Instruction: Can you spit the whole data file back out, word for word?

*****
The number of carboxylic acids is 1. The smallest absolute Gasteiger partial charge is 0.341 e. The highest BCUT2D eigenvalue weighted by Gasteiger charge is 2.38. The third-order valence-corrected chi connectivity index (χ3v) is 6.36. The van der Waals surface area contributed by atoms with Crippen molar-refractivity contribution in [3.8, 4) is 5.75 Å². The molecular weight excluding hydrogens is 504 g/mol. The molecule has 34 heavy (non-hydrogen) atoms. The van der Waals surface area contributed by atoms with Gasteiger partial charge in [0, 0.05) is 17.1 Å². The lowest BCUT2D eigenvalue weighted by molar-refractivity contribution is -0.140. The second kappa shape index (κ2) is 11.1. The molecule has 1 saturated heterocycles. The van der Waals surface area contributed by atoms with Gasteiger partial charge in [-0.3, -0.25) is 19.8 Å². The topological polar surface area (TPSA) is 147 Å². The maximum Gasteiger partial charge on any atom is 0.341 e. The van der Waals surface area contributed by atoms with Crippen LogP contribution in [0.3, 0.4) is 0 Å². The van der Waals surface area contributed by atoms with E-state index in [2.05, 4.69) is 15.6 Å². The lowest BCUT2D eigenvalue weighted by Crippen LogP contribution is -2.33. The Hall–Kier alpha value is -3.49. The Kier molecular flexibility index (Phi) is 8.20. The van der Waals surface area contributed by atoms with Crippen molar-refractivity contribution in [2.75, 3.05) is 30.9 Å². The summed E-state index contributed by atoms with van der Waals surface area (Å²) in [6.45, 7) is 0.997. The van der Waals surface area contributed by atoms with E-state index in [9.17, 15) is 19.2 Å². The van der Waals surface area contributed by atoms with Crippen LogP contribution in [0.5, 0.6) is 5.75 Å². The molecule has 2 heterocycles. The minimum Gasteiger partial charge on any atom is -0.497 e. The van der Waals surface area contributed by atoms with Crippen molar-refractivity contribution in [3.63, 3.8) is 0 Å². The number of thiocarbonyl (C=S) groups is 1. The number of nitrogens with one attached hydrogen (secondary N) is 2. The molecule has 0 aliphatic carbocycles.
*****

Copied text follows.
The number of carboxylic acids is 1. The smallest absolute Gasteiger partial charge is 0.341 e. The highest BCUT2D eigenvalue weighted by Gasteiger charge is 2.38. The third-order valence-corrected chi connectivity index (χ3v) is 6.36. The van der Waals surface area contributed by atoms with Crippen molar-refractivity contribution in [3.8, 4) is 5.75 Å². The molecular weight excluding hydrogens is 504 g/mol. The molecule has 34 heavy (non-hydrogen) atoms. The van der Waals surface area contributed by atoms with Gasteiger partial charge in [0, 0.05) is 17.1 Å². The lowest BCUT2D eigenvalue weighted by molar-refractivity contribution is -0.140. The second kappa shape index (κ2) is 11.1. The molecule has 1 saturated heterocycles. The van der Waals surface area contributed by atoms with Gasteiger partial charge in [-0.3, -0.25) is 19.8 Å². The topological polar surface area (TPSA) is 147 Å². The maximum Gasteiger partial charge on any atom is 0.341 e. The van der Waals surface area contributed by atoms with Crippen LogP contribution in [0.3, 0.4) is 0 Å². The van der Waals surface area contributed by atoms with E-state index in [2.05, 4.69) is 15.6 Å². The lowest BCUT2D eigenvalue weighted by Crippen LogP contribution is -2.33. The Hall–Kier alpha value is -3.49. The Kier molecular flexibility index (Phi) is 8.20. The van der Waals surface area contributed by atoms with Crippen molar-refractivity contribution in [2.75, 3.05) is 30.9 Å². The summed E-state index contributed by atoms with van der Waals surface area (Å²) in [6.45, 7) is 0.997. The van der Waals surface area contributed by atoms with E-state index in [9.17, 15) is 19.2 Å². The van der Waals surface area contributed by atoms with Crippen LogP contribution in [0.5, 0.6) is 5.75 Å². The molecule has 2 heterocycles. The minimum Gasteiger partial charge on any atom is -0.497 e. The van der Waals surface area contributed by atoms with Crippen molar-refractivity contribution in [3.63, 3.8) is 0 Å². The number of thiocarbonyl (C=S) groups is 1. The number of nitrogens with one attached hydrogen (secondary N) is 2. The molecule has 0 aliphatic carbocycles.